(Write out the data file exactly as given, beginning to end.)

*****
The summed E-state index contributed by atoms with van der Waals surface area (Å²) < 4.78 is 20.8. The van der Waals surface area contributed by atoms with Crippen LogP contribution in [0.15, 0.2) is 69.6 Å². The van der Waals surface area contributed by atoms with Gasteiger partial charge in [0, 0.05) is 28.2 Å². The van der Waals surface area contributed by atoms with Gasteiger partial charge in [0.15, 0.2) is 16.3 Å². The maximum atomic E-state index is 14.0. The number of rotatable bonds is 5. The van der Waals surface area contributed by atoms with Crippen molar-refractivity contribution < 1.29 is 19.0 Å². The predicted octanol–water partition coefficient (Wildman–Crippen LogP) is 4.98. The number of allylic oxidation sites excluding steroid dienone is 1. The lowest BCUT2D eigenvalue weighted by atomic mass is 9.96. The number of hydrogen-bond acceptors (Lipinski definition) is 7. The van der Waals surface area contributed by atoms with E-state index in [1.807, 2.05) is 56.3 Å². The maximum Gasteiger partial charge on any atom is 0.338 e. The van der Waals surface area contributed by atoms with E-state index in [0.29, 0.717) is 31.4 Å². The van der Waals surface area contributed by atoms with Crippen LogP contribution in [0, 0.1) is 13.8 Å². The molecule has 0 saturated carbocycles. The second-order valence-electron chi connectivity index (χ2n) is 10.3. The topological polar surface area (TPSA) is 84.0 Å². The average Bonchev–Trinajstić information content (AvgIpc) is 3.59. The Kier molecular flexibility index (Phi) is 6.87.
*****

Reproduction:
The summed E-state index contributed by atoms with van der Waals surface area (Å²) < 4.78 is 20.8. The van der Waals surface area contributed by atoms with Crippen LogP contribution in [0.15, 0.2) is 69.6 Å². The van der Waals surface area contributed by atoms with Gasteiger partial charge in [0, 0.05) is 28.2 Å². The van der Waals surface area contributed by atoms with Gasteiger partial charge in [0.15, 0.2) is 16.3 Å². The maximum atomic E-state index is 14.0. The number of rotatable bonds is 5. The van der Waals surface area contributed by atoms with Crippen molar-refractivity contribution < 1.29 is 19.0 Å². The predicted octanol–water partition coefficient (Wildman–Crippen LogP) is 4.98. The number of allylic oxidation sites excluding steroid dienone is 1. The lowest BCUT2D eigenvalue weighted by atomic mass is 9.96. The number of hydrogen-bond acceptors (Lipinski definition) is 7. The van der Waals surface area contributed by atoms with E-state index in [1.807, 2.05) is 56.3 Å². The maximum Gasteiger partial charge on any atom is 0.338 e. The van der Waals surface area contributed by atoms with E-state index in [0.29, 0.717) is 31.4 Å². The van der Waals surface area contributed by atoms with Crippen LogP contribution in [0, 0.1) is 13.8 Å². The molecule has 0 saturated carbocycles. The second-order valence-electron chi connectivity index (χ2n) is 10.3. The topological polar surface area (TPSA) is 84.0 Å². The average Bonchev–Trinajstić information content (AvgIpc) is 3.59. The Kier molecular flexibility index (Phi) is 6.87.